California schools will look different when they reopen next year, according to new statewide guidance. Students should expect to wash their hands and have their temperature taken often. They will likely wear masks and only attend classes a few days a week with a small group of classmates. Signs and taped marks on the floor will tell them which direction to walk and where to stand in hallways and in the cafeteria.
A 55-page guidance document, “Stronger Together: A Guidebook for the Safe Reopening of California’s Public Schools,” released Monday morning by the California Department of Education offers sweeping recommendations about everything from keeping students and staff safe while at school to the types of instructional models that school districts should consider to maintain social distancing.
Ultimately, school district officials will decide how to reopen campuses. The guidance, the document states, “honors the varied local context of each of our local education authorities.”
“As we prepare to move into the likely reopening of our schools, we provide this guidance as a ‘how-to’ for safely reopening our schools,” said Superintendent of Public Instruction Tony Thurmond in the introduction. “In it you will find answers to many questions, including the need for physical distancing and the types of recommended personal protective equipment. You’ll also learn ways that we will have to rearrange our staff and students in order to ensure that that those who are opting for in-person instruction can do so safely.”
The guidance recommends that school districts require everyone to wear masks or face shields while on campus and that they maintain six feet of distance from others. Limiting the number of students in each class and keeping students together with one teacher to minimize interactions are recommended, as is limiting the number of students on campus at one time.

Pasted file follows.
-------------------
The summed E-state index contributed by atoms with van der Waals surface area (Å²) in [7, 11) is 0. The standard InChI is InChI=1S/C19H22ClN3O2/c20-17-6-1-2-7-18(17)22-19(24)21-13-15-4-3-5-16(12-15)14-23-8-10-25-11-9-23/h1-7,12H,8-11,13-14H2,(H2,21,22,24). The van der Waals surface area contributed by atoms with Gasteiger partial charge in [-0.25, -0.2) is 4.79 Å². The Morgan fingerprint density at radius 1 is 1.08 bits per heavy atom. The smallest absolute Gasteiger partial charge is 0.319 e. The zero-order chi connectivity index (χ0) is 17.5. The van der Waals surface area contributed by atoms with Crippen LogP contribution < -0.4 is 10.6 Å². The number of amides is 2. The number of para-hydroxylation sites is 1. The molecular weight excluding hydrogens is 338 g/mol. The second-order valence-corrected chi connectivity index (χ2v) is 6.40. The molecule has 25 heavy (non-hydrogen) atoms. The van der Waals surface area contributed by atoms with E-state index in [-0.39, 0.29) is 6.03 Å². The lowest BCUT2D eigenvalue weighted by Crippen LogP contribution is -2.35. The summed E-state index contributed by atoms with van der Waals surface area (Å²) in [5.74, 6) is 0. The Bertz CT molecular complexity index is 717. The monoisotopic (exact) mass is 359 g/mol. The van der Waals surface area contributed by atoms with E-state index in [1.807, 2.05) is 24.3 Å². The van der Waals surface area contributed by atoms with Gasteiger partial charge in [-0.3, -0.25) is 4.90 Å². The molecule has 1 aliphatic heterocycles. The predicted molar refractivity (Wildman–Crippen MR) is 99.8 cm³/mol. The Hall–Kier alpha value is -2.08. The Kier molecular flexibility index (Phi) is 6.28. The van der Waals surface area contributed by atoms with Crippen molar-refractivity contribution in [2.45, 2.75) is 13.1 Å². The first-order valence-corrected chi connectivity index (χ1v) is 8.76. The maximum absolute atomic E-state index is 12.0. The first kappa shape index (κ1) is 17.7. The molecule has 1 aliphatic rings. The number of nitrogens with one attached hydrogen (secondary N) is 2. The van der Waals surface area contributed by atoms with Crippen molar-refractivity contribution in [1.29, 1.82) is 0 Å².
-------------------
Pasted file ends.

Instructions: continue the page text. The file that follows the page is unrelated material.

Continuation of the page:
Students also could be spread out across a campus, with classes in auditoriums, cafeterias or outside if necessary. More staff will be needed to ensure physical distancing for younger children and students with special needs, according to the guidance.
The state guidance also places a strong emphasis on how districts will meet the social and emotional needs of students, as well as strongly urging that schools set up a way to assess how well students are doing academically, either through in-person or remote instruction.
Today’s document follows several similar guidance documents issued by county offices of education over the past week or two, including Imperial County, Los Angeles County, Santa Clara County and Sacramento County, as well as by the California Department of Public Health.
School districts in coordination with their county health officers will determine when they will reopen and what safety measures they will be required to use.
“The intent of this documents is to be a guide for local discussion on reopening schools,” according to the introduction. “It is not a ‘one-size-fits all’ document.”
The guidance anticipates many districts will offer hybrid or blended models of education, a combination of distance and in-person instruction or a model where some students go to school and others stay home for instruction, Thurmond said at a press conference Monday morning. Many school districts have surveyed parents and learned many want distance learning. Thurmond encouraged districts to accommodate those requests to ensure small class sizes for adequate social distancing.
Schools should be analyzing the footprints of their campuses to determine how many students can be safely taught on campus, he said.
The guidance offers a number of examples of how schools can change their schedules to accommodate social distancing:
- The two-day rotation blended learning model — Students report to school on two designated days based on grade level for in-person instruction. On two other days they take enrichment classes offered on the school site or through community partners, like parks departments or nonprofits, that are coordinated by credentialed school staff. On Fridays all students take part in distance learning.
- Blended learning model — Half the students at a school will attend in-person classes on campus for four full days per week while the others take online classes from home. Then the students alternate. One day a week all students participate in distance learning while teachers use that time for planning or taking professional development courses.